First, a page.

Although realization of this environment mistake was immediate, it took a few decades for the Kissimmee River Restoration Project to be authorized by Congress in the 1992 Water Resources Development Act. In its third life, the central portion of the Lower Kissimmee River is being restored by land acquisition, backfilling C-38 with its dredge spoil, rerouting flow back into the former historical channel, and removing two of the six structures (Figure 2). The project is being undertaken jointly by the South Florida Water Management District (SFWMD) and the US Army Corps of Engineers (USACE). Some call it the world’s largest river restoration project, with restoration defined by the National Research Council (1992) meaning the manipulation of the physical, chemical, or biological characteristics aiming to return natural/historic functions to a former or degraded aquatic resource. The channel reconfiguration of the Kissimmee River is a currently $980 million project, very large in magnitude for a river restoration project but small in comparison to the Everglades restoration, which will span 30 years and cost $13.5 billion at 2009 price levels (Secretary of the Army and the Secretary of the Interior 2011). The Kissimmee restoration is being done in phases, with the first beginning in 1999 and now the latter phase is underway with a current target completion date of 2015 (South Florida Water Management District, 2012), to be monitored for 5 years upon the end of construction to ensure restoration success. Floodplain inundation has returned, as have sand bars and several species of wading birds that disappeared. However, given upstream and downstream development and demands for water, plus the remaining human footprint, the restored river will be much improved ecologically from its channelized condition but remains a hybrid of its natural and altered form and function.
Thus the Kissimmee River’s early past is unusual in the duration and magnitude of flooding, which then resulted in channelization and regulation of the river with structures to control these floods, and currently there is large river restoration undertaking for part of the system. Visiting the restored areas in the field is difficult, although bridges traverse some sections of the channelized areas. However, a virtual tour of the river on Google Earth© is recommended to compare differences in the restored system from the channelized system upstream and downstream. Also, there is a short video on a website that gives a brief overview of the area. Although there is no river like the Kissimmee, many other rivers in Florida also have interesting stories which you can learn more by attending one of the field trips at the annual meeting in Tampa.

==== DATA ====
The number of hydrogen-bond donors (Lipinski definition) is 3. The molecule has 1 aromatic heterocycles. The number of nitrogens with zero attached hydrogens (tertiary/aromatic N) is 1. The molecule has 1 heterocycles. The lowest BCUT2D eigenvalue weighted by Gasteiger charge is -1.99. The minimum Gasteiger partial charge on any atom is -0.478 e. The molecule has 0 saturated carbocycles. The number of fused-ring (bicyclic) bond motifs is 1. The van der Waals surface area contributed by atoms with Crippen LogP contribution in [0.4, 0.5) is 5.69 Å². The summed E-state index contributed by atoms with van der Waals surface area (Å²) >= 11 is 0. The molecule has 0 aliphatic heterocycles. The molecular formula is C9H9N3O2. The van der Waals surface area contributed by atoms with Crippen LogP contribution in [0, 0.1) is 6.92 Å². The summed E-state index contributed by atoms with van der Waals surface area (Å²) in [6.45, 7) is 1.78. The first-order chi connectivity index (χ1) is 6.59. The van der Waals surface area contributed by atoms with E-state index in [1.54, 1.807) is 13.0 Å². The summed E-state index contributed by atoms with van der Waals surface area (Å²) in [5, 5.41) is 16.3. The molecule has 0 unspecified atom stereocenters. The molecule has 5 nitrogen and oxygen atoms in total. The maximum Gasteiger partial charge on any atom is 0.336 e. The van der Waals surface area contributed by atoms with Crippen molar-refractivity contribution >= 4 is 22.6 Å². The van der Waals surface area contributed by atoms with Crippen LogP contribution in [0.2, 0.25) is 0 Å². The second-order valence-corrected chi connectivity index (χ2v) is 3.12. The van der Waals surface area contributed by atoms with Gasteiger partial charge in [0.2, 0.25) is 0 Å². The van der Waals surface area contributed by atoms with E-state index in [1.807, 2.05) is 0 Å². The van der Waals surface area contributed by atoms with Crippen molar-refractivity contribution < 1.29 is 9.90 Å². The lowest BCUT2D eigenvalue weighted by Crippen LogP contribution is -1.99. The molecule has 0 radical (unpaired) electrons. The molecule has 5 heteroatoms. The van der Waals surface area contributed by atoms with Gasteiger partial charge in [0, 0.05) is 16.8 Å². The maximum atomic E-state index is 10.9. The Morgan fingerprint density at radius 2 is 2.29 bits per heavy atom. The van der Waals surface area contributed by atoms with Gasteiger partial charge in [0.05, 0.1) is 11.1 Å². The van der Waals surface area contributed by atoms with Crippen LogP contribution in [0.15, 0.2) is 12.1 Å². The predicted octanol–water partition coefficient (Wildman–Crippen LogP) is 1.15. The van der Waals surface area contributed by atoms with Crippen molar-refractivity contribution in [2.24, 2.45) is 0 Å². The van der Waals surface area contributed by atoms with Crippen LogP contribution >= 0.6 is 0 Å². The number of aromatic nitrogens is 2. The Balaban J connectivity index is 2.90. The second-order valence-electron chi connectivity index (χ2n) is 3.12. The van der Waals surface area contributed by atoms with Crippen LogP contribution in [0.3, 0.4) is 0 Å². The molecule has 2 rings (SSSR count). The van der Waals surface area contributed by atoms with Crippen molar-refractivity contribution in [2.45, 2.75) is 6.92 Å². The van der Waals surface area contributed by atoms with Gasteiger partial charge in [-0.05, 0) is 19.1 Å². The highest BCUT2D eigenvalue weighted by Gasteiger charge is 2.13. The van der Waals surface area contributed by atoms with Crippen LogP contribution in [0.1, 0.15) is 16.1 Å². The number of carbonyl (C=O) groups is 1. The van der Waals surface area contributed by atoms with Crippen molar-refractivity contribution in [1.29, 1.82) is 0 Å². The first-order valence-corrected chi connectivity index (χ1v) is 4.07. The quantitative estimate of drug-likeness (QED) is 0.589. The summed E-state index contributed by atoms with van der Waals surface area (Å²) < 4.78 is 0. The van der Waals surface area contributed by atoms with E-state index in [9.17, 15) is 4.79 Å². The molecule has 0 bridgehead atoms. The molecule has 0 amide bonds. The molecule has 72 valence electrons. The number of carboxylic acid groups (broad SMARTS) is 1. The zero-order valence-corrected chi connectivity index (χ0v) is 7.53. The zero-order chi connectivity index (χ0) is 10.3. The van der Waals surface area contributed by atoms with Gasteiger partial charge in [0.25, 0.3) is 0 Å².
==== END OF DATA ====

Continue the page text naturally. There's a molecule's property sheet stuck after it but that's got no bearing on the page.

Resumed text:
University of Florida
Godfrey, M.C. and Catton, T (2011) River of Interests: Water Management in South Florida and the Everglades, 1948-2010. Historical Research Associates Inc., US Government Printing Office, Washington, DC
National Research Council (1992) Restoration of Aquatic Ecosystems: Science, Technology, and Public Policy. National Academies Press, Washington, DC. DOI: 10.1002/iroh.19930780304.
Secretary of the Army and the Secretary of the Interior (2011) Comprehensive Everglades Restoration Plan 2010 Report to Congress.
South Florida Water Management District. 2012. http://www.sfwmd.gov/portal/page/portal/xrepository/sfwmd_repository_pdf/jtf_krr_progress.pdf